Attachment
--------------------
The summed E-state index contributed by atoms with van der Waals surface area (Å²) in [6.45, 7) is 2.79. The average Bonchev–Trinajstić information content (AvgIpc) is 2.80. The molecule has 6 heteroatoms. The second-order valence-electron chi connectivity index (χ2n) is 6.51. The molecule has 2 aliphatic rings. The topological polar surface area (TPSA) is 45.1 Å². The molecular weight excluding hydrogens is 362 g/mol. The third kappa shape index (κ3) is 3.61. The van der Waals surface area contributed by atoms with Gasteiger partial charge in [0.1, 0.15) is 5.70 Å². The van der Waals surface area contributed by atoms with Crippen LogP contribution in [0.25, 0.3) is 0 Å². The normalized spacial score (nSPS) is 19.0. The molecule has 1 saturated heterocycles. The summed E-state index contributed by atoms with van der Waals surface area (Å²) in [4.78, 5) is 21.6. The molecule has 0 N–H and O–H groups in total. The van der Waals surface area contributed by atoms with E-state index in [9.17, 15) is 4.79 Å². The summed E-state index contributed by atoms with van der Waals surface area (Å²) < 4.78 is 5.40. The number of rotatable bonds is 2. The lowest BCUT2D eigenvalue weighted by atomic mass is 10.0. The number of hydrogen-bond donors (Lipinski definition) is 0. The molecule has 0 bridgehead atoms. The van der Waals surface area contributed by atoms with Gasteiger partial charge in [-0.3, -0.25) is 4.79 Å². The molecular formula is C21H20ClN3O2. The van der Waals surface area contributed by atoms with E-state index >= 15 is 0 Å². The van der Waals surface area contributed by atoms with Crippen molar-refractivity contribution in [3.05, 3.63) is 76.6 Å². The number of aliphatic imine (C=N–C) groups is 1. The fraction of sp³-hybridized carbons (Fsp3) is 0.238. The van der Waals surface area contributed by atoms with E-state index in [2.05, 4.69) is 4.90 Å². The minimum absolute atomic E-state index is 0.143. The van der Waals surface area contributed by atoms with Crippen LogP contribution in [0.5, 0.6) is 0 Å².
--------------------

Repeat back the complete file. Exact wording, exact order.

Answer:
The summed E-state index contributed by atoms with van der Waals surface area (Å²) in [6.45, 7) is 2.79. The average Bonchev–Trinajstić information content (AvgIpc) is 2.80. The molecule has 6 heteroatoms. The second-order valence-electron chi connectivity index (χ2n) is 6.51. The molecule has 2 aliphatic rings. The topological polar surface area (TPSA) is 45.1 Å². The molecular weight excluding hydrogens is 362 g/mol. The third kappa shape index (κ3) is 3.61. The van der Waals surface area contributed by atoms with Gasteiger partial charge in [0.1, 0.15) is 5.70 Å². The van der Waals surface area contributed by atoms with Crippen LogP contribution in [0.25, 0.3) is 0 Å². The normalized spacial score (nSPS) is 19.0. The molecule has 1 saturated heterocycles. The summed E-state index contributed by atoms with van der Waals surface area (Å²) in [4.78, 5) is 21.6. The molecule has 0 N–H and O–H groups in total. The van der Waals surface area contributed by atoms with E-state index in [9.17, 15) is 4.79 Å². The summed E-state index contributed by atoms with van der Waals surface area (Å²) < 4.78 is 5.40. The number of rotatable bonds is 2. The lowest BCUT2D eigenvalue weighted by atomic mass is 10.0. The number of hydrogen-bond donors (Lipinski definition) is 0. The molecule has 0 bridgehead atoms. The van der Waals surface area contributed by atoms with Gasteiger partial charge in [-0.3, -0.25) is 4.79 Å². The molecular formula is C21H20ClN3O2. The van der Waals surface area contributed by atoms with E-state index >= 15 is 0 Å². The van der Waals surface area contributed by atoms with Crippen molar-refractivity contribution in [3.05, 3.63) is 76.6 Å². The number of aliphatic imine (C=N–C) groups is 1. The fraction of sp³-hybridized carbons (Fsp3) is 0.238. The van der Waals surface area contributed by atoms with E-state index in [2.05, 4.69) is 4.90 Å². The minimum absolute atomic E-state index is 0.143. The van der Waals surface area contributed by atoms with Crippen LogP contribution in [0.5, 0.6) is 0 Å².